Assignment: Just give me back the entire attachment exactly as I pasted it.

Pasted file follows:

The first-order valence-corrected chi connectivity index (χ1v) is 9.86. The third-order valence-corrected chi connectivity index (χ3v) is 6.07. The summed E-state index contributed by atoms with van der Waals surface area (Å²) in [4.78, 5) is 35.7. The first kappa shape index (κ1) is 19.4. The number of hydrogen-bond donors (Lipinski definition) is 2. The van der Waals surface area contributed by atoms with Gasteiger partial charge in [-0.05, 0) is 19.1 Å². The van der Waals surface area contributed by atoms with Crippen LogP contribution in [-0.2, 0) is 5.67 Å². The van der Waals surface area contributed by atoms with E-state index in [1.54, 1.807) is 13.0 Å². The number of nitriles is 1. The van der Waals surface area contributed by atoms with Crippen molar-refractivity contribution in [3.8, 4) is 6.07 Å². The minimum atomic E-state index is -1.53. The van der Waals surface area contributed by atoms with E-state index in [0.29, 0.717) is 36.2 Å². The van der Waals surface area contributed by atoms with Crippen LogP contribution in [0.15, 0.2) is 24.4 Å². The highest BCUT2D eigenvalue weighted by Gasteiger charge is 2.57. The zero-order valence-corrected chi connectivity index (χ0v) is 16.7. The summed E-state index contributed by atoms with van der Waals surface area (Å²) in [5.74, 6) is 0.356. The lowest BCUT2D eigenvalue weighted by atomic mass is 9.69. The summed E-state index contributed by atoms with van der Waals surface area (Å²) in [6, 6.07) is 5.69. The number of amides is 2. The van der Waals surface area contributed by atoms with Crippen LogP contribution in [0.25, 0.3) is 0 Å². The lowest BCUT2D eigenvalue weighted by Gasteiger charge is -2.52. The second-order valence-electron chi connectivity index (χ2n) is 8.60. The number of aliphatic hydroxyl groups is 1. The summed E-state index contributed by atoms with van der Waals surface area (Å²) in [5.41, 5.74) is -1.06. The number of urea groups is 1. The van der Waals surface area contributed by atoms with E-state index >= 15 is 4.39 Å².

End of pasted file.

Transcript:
The first-order valence-corrected chi connectivity index (χ1v) is 9.86. The third-order valence-corrected chi connectivity index (χ3v) is 6.07. The summed E-state index contributed by atoms with van der Waals surface area (Å²) in [4.78, 5) is 35.7. The first kappa shape index (κ1) is 19.4. The number of hydrogen-bond donors (Lipinski definition) is 2. The van der Waals surface area contributed by atoms with Gasteiger partial charge in [-0.05, 0) is 19.1 Å². The van der Waals surface area contributed by atoms with Crippen LogP contribution in [-0.2, 0) is 5.67 Å². The van der Waals surface area contributed by atoms with E-state index in [1.54, 1.807) is 13.0 Å². The number of nitriles is 1. The van der Waals surface area contributed by atoms with Crippen molar-refractivity contribution in [3.8, 4) is 6.07 Å². The minimum atomic E-state index is -1.53. The van der Waals surface area contributed by atoms with E-state index in [0.29, 0.717) is 36.2 Å². The van der Waals surface area contributed by atoms with Crippen LogP contribution in [0.15, 0.2) is 24.4 Å². The highest BCUT2D eigenvalue weighted by Gasteiger charge is 2.57. The zero-order valence-corrected chi connectivity index (χ0v) is 16.7. The summed E-state index contributed by atoms with van der Waals surface area (Å²) in [5.74, 6) is 0.356. The lowest BCUT2D eigenvalue weighted by atomic mass is 9.69. The summed E-state index contributed by atoms with van der Waals surface area (Å²) in [6, 6.07) is 5.69. The number of amides is 2. The van der Waals surface area contributed by atoms with Crippen LogP contribution in [0.25, 0.3) is 0 Å². The lowest BCUT2D eigenvalue weighted by Gasteiger charge is -2.52. The second-order valence-electron chi connectivity index (χ2n) is 8.60. The number of aliphatic hydroxyl groups is 1. The summed E-state index contributed by atoms with van der Waals surface area (Å²) in [5.41, 5.74) is -1.06. The number of urea groups is 1. The van der Waals surface area contributed by atoms with E-state index >= 15 is 4.39 Å².